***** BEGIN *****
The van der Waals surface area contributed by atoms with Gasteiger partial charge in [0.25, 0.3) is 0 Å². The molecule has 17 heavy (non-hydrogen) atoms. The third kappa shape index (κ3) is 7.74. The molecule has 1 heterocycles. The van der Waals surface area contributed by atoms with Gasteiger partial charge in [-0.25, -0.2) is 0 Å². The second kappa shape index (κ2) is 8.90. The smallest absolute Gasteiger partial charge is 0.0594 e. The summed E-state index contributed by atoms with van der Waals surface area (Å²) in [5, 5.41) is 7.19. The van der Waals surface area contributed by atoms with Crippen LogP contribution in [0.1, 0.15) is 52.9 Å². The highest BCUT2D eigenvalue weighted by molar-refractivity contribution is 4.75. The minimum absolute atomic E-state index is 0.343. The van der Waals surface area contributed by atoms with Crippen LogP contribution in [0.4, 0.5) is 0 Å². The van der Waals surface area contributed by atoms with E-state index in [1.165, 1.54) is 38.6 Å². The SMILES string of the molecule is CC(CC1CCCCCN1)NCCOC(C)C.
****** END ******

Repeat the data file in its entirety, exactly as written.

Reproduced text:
The van der Waals surface area contributed by atoms with Gasteiger partial charge in [0.25, 0.3) is 0 Å². The molecule has 17 heavy (non-hydrogen) atoms. The third kappa shape index (κ3) is 7.74. The molecule has 1 heterocycles. The van der Waals surface area contributed by atoms with Gasteiger partial charge in [-0.25, -0.2) is 0 Å². The second kappa shape index (κ2) is 8.90. The smallest absolute Gasteiger partial charge is 0.0594 e. The summed E-state index contributed by atoms with van der Waals surface area (Å²) in [5, 5.41) is 7.19. The van der Waals surface area contributed by atoms with Crippen LogP contribution in [0.1, 0.15) is 52.9 Å². The highest BCUT2D eigenvalue weighted by molar-refractivity contribution is 4.75. The minimum absolute atomic E-state index is 0.343. The van der Waals surface area contributed by atoms with Crippen LogP contribution in [0.4, 0.5) is 0 Å². The van der Waals surface area contributed by atoms with E-state index in [1.165, 1.54) is 38.6 Å². The SMILES string of the molecule is CC(CC1CCCCCN1)NCCOC(C)C.